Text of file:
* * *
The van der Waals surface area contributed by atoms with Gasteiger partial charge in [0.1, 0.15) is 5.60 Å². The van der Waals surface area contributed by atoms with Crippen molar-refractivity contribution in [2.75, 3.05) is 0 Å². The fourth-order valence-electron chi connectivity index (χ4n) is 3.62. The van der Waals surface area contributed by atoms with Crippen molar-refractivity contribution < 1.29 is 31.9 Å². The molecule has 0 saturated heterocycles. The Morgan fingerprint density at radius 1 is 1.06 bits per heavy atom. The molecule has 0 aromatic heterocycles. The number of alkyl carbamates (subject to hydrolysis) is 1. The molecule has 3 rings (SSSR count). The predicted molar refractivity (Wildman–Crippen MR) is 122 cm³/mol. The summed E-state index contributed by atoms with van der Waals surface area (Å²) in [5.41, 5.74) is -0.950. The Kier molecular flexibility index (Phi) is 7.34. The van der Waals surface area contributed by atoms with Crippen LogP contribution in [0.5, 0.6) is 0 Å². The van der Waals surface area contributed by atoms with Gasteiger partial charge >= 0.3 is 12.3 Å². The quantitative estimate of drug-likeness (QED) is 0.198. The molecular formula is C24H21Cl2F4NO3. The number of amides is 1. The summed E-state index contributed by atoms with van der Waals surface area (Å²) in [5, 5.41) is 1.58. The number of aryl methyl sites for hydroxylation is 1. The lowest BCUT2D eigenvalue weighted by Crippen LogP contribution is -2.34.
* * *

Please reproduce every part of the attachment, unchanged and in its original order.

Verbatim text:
The van der Waals surface area contributed by atoms with Gasteiger partial charge in [0.1, 0.15) is 5.60 Å². The van der Waals surface area contributed by atoms with Crippen molar-refractivity contribution in [2.75, 3.05) is 0 Å². The fourth-order valence-electron chi connectivity index (χ4n) is 3.62. The van der Waals surface area contributed by atoms with Crippen molar-refractivity contribution < 1.29 is 31.9 Å². The molecule has 0 saturated heterocycles. The Morgan fingerprint density at radius 1 is 1.06 bits per heavy atom. The molecule has 0 aromatic heterocycles. The number of alkyl carbamates (subject to hydrolysis) is 1. The molecule has 3 rings (SSSR count). The predicted molar refractivity (Wildman–Crippen MR) is 122 cm³/mol. The summed E-state index contributed by atoms with van der Waals surface area (Å²) in [5.41, 5.74) is -0.950. The Kier molecular flexibility index (Phi) is 7.34. The van der Waals surface area contributed by atoms with Crippen LogP contribution in [0.5, 0.6) is 0 Å². The van der Waals surface area contributed by atoms with Gasteiger partial charge >= 0.3 is 12.3 Å². The quantitative estimate of drug-likeness (QED) is 0.198. The molecular formula is C24H21Cl2F4NO3. The number of amides is 1. The summed E-state index contributed by atoms with van der Waals surface area (Å²) in [5, 5.41) is 1.58. The number of aryl methyl sites for hydroxylation is 1. The lowest BCUT2D eigenvalue weighted by Crippen LogP contribution is -2.34.